As with many technical terms in the world of computers, you may have heard about 32 and 64-bit operating systems but have no idea what they mean or why they’re important. Well, as per my usual style, I’ll try to explain these terms with a simple analogy.
Imagine the inside of your computer is a massive factory with many, many workers accomplishing various tasks (these workers represent ‘bits’ of computer data). In order for them to complete their tasks they need to travel between different places in the factory. However, because the factory is so big, there is a motorised cart, which transports the workers around the factory to where they each need to go. In a 32-bit system that cart would hold 32 workers and in a 64-bit system it would hold twice as much. Still with me? Good.
Following on from this analogy, we can see that since a 64-bit system can hold more bits of data, it would be faster and more efficient at moving them around, resulting in a faster and more memory efficient computer. However, this is only true under certain circumstances.
Which Is Better?
To be honest, there’s no straightforward answer to this question and just because I know you love them, here comes another analogy!
In the UK, passing your driving test in a car with an automatic gear box will allow you to only drive an automatic car. However, passing in a manual car will allow you to drive both a manual and an automatic.
In a similar way, 32-bit systems can only run software designed specifically for 32-bits of memory, whereas 64-bit systems can run software designed for both.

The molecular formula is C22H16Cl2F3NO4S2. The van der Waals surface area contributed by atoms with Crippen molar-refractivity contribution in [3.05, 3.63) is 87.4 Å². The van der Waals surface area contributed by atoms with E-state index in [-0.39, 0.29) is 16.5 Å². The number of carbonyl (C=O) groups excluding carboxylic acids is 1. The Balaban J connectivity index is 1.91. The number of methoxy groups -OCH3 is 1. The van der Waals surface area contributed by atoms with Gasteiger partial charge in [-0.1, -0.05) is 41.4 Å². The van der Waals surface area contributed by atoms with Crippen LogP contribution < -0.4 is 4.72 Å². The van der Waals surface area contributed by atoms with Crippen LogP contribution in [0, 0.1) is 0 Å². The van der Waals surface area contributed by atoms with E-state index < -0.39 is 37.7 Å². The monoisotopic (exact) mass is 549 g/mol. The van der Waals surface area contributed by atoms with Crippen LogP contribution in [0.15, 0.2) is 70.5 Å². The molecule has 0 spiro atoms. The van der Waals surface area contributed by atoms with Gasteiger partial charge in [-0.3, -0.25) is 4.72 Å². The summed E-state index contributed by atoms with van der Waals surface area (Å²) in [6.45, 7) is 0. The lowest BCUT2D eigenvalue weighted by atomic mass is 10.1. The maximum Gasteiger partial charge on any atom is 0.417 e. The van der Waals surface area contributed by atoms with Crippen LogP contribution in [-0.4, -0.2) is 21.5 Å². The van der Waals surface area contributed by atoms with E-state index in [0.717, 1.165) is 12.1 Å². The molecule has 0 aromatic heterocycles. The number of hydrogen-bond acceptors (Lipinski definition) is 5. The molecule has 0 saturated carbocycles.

Based on these facts, some may say that it makes more sense to go with a 64-bit system since you’ll have more options open to you. However, it should be noted that 64-bit systems are generally more expensive than 32-bit systems and that extra money you spend could be wasted depending on what you’ll be using your new computer for. How so? To answer that question, we’ll need to determine the real difference between these two versions in practical terms.
What’s The Real Difference?
To take full advantage of the increased memory capacity in a 64-bit system, all of the software installed on it would need to be optimised specifically to handle the extra memory. This is rarely the case.
Buying a 64-bit system and then only installing 32-bit software on it would result in the system probably never reaching it’s potential in terms of speed and efficiency, meaning that extra money you paid for a ‘faster’ computer would likely be wasted. But don’t despair!
Quite a few software titles these days come in 32 and 64-bit versions, allowing you to take advantage of the extra memory your 64-bit system can handle. Also, most of the major web browsers have 64-bit versions and I speak from personal experience when I say that running 64-bit Internet Explorer makes a huge difference! It doesn’t make your web pages load any faster though, that’s down to the speed of your Internet connection.
Which Should I Choose?
So, weighing up all of these factors, which system should you choose? Well, as I said earlier, that depends on what you’ll be using your computer for.
If you intend to engage in heavy multitasking (doing several things on your computer at once) or creative tasks involving graphics, images and/or video, then I’d definitely recommend a 64-bit system since such tasks require a lot of memory and processor usage.
However, if you mainly use a computer for browsing the web, checking email and word processing, then you should find a 32-bit system more than fit for purpose, as long as you don’t try to do all of those things at once.
The information in this article is provided without warranty of any kind; either expressed or implied and should only be used as a guide to choosing between 32 and 64-bit operating systems as opposed to a comprehensive decision-making process.
The information in this article has been written for an audience with limited technical knowledge and understanding. As such, it may contain minor inaccuracies and/or omissions, though not detracting from the article’s overall usefulness.
Windows™ and Internet Explorer™ are registered trademarks of the Microsoft Corporation in the United States and other countries.